New Zealand Rugby has confirmed talks are under way to stage a cross-code match between the All Blacks and the Kangaroos.
NZR chief executive Mark Robinson verified reports an historic hybrid game could take place later in the year as a money-making venture, bringing the pinnacle international teams from rugby union and rugby league together.
Robinson said the coronavirus pandemic had forced all sports to be innovative to address a financial hammering.
“We must be very clear that our priority is for the All Blacks to play international rugby for the remainder of the year and we’ve talked about the uncertainty around that,” Robinson said.
“But we’ve had the option put to us of this hybrid game with the Kangaroos, and it’s one of many different scenarios in a unique year like this that we are considering with being innovative and having a focus on trying to consider revenue-generating ideas at this time.”
Some early reports suggest the game would be a compromised 14-a-side affair but other details of how the match would be played are still to be clarified.
Such a match would probably be played in December, when the top Australian players had completed their scheduled State of Origin commitments the previous month and the All Blacks had potentially played Test matches – most probably against the Wallabies.
Kangaroos coach Mal Meninga told the Courier Mail the concept had entered “serious negotiations”.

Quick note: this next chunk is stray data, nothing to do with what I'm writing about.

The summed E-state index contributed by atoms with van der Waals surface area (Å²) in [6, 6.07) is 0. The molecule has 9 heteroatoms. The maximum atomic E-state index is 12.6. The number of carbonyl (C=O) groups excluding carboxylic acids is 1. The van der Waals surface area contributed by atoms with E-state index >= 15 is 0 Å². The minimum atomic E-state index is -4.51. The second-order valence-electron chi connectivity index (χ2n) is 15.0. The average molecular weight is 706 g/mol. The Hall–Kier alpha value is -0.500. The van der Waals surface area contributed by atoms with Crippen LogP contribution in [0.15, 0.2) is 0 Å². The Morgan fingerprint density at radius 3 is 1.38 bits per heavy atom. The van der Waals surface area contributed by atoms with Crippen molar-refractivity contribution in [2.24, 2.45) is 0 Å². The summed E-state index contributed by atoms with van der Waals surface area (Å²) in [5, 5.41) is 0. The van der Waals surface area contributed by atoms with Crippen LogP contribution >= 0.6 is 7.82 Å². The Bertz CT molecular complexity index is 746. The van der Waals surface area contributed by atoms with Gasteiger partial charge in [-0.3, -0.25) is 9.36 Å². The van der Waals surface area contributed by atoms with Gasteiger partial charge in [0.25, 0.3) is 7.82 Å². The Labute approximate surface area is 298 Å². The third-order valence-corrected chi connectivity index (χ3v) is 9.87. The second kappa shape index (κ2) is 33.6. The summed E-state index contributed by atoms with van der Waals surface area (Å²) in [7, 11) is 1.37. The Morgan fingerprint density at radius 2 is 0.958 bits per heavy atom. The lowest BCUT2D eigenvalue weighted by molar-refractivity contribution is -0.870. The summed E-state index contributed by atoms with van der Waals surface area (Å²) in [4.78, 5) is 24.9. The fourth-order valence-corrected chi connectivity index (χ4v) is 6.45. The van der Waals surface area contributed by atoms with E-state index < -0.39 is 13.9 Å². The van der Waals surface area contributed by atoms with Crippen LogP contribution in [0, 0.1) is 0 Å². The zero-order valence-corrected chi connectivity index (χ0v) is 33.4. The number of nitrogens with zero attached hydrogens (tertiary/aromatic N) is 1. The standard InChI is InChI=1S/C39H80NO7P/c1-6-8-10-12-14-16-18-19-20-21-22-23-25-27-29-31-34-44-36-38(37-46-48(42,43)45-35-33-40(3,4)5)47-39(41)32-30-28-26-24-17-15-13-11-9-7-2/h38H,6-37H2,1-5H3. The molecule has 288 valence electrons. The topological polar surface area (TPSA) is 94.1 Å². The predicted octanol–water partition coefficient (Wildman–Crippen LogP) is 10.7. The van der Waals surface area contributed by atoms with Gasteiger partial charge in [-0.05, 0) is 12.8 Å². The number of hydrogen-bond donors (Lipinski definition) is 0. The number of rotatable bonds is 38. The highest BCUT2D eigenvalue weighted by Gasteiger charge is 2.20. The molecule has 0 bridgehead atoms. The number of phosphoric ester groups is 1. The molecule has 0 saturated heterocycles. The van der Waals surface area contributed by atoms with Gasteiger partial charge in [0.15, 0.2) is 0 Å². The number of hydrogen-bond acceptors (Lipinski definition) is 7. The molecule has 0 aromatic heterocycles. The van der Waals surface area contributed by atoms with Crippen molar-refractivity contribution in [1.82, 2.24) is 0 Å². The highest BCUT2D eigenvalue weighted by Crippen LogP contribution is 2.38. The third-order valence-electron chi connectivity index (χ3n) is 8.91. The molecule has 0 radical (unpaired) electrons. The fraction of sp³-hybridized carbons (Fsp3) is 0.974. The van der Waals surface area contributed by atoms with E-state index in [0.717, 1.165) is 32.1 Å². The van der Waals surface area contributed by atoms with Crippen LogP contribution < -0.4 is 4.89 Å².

“This would take the Kangaroos to the world. There will be global recognition. I’m keen to make this happen. We want to play the All Blacks, hopefully, we can get the concept off the ground.”
Manly playmaker Daly Cherry-Evans – a 15-Test Kangaroo – said he was interested in taking part in such a contest.
“Anything like that, where there’s an opportunity to grow the game of rugby league and in particular at a time like now, I think it’s a great idea,” he said.
“I’ve always maintained I’ve love to play rep football for as long as I’m up for it. If my form provided to be there, I’d love to play something like that. It’d be unreal, great to look back on and experience something like that.”
Melbourne Storm coach Craig Bellamy said the match is one he would enjoy watching but wasn’t sure how the rules would work.
“Someone said they’d have rugby union rules for one half and rugby league for another half,” he said. “I wouldn’t like to be a rugby league player at the bottom of one of them mauls. That’d be an ugly place to be if you’re not used to it.”